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Shirley G. Bridge - 27-June-2001 -€“ Weaving Women'€™s Words




Oral historian Pamela Brown Lavitt interviewed Shirley Bridge on June 27 & August 8, 2001 in Seattle, Washington as part of the Jewish Womenâs Archive "Weaving Women's Words" project.

One of Washington Stateâs first female pharmacists, Shirley was born in Seattleâs Swedish Hospital in 1922. She practiced pharmacology until she retired at age 66, and with her husband, Herb, raised two children. A pioneer on many fronts, Shirley was one of the first Jewish women to become a member of the Womenâs University Club. A passionate and indefatigable supporter of womenâs and health issues, Shirley survived five primary cancers and was a no-nonsense pragmatist venerated for getting things done. The Shirley Bridge Power of One Award is given by The Womenâs Endowment Foundation to an outstanding Jewish woman for her contribution to the community. Shirley Bridge passed away on June 2, 2008.

Shirley Bridge photo: Credit Joan Roth. Joan Roth's website

In the early 2000s, the Jewish Women's Archive conducted oral history interviews with 30 Jewish women living in Baltimore and another 30 in Seattle. Born in the early decades of the 20th century, these women lived through decades of political, social, and economic upheaval, as well as dramatic changes in expectations and opportunities for women. Doctors and lawyers, teachers and saleswomen, judges and social workers, homemakers and community volunteers, the narrators represent a wide range of backgrounds, affiliations, and experiences of American Jewish women. To find out more and to see the online exhibits based on this project, visit Jewish Women's Archive/baltimore and Jewish Women's Archive/seattle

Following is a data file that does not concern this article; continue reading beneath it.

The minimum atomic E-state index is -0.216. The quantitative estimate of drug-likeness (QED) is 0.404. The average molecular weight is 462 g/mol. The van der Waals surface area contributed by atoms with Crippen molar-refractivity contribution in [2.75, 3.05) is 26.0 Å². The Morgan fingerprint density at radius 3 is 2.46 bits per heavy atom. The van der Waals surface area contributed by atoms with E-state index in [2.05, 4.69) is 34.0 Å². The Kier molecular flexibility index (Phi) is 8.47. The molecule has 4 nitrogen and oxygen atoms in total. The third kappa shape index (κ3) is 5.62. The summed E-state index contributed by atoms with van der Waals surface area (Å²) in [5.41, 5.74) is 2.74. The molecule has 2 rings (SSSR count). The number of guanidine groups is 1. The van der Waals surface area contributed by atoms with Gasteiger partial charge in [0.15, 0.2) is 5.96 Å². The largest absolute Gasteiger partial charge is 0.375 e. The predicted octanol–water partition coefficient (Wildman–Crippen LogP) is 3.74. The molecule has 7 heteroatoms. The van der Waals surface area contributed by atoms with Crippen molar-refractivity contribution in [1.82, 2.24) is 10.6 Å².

The complete audio recordings and transcripts of the interviews are available on the Internet Archive.


This project was made possible in part by major grants from the National Endowment for the Humanities, the Brenda Brown Lipitz Rever Foundation, and the Jacob and Hilda Blaustein Foundation, Inc. In Baltimore, the project was a collaboration with the Jewish Museum of Maryland; in Seattle, with the Museum of History and Industry.



Producer Jewish Women'€™s Archive
Audio/Visual sound


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